The matching Portable Changing Pad
tutorial is over on my blog….and fits the Doodie Bag dimensions perfectly!
But if you are ready to make your life (or the life of another mama), a little less crappy (hee hee) – Let me show you how here, with the Doodie Bag Tutorial.
You will need to buy:
- 1/2 yard of some kind of thicker fabric (like canvas, Home Decorators fabric, or I used a bleached painters drop cloth for the star Doodie Bag)
- 1/2 yard of white fleece
- 1/2 yard of laminated cotton on the big rolls (found mine at hobby lobby)
- Sew-on Velcro
- 1 package of double folded bias tape (at least 3 yards)
**I realized after I was going through my pictures, that I had the wrong type of Bias Tape in my picture. DO NOT buy the single fold like you see above.
Rather, this is what you will need.
One package of double fold bias tape, 3 yards.
Cut each of your 3 fabric pieces, 13 x 31 inches.
Cut a piece of Velcro (both scratchy and soft side) 8 inches.
Also, cut 2 strips of the laminated cotton AND your outer fabric, measuring 15 x 1 1/2 inches out.
**The bias strip you see above will just be what is left over after you sew the bag. One package will be just enough.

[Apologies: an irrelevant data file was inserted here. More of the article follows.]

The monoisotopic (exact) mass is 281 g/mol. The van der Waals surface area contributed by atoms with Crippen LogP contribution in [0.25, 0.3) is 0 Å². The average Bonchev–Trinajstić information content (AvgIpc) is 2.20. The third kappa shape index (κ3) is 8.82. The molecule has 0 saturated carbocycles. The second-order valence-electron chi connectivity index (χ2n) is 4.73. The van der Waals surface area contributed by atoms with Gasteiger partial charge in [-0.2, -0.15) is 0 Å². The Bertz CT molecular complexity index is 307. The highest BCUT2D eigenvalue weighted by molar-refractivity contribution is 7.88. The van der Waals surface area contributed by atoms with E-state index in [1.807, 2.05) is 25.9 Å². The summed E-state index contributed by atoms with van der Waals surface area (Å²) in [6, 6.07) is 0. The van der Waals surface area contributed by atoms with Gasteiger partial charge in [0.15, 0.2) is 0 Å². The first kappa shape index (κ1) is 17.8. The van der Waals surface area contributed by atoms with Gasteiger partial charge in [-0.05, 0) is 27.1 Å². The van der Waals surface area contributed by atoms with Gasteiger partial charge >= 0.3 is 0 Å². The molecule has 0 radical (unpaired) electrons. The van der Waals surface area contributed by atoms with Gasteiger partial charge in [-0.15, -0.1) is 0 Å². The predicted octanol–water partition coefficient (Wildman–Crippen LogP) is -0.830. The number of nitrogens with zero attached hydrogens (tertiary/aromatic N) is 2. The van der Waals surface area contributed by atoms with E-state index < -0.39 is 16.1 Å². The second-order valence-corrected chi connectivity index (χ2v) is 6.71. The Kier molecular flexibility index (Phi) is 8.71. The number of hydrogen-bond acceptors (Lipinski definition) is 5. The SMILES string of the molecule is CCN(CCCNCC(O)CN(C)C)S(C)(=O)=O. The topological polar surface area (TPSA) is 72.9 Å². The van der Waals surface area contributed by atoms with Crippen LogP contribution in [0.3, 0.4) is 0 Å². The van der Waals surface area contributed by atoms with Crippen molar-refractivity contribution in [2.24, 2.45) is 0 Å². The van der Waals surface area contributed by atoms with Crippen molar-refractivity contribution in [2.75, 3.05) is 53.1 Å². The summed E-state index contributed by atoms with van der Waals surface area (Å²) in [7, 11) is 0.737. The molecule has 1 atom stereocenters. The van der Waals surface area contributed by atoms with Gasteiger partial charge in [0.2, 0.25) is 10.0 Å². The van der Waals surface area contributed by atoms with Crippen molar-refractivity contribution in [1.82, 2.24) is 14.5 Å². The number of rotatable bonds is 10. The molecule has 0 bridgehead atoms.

First thing – fold your heavy outer fabric in half, hot dog style. Use a bowl to mark a curved edge along the two corners at the top of the fabric. Cut through both layers to form the curve.
Do this same thing for all 3 of your fabrics (outer fabric piece, fleece piece, and laminated cotton piece). Be sure you only do this for the top edge of each piece.
Now you are going to mark some reference lines on your outer sturdy piece of fabric only.
At 5 inches from the top edge (which has the two curved corners), make a line all the way across the width of the fabric. (I like to use a chalk marker.) My fabric in the image below is sideways and the upper edge is off to the left. The chalk line is 5 inches from the curved edge on the left…do you see it?
Then make one more line, 19 inches from the top. Mark with chalk again.
Now, sandwich all 3 layers together, with the fleece in the middle. WRONG SIDES of both fabrics will be facing the fleece. RIGHT SIDES will be facing outward.
It is a bad idea to pin laminated cotton, since the fibers will not recover. Instead, use hair clip pins, or paper clips work great as well. Put double pins close to your 5 inch marking at each side, to remind you to stop and start when you sew. You are basically leaving the top open for now…..so you WON’T be sewing along the curved upper edge, on down to the double pins at each side.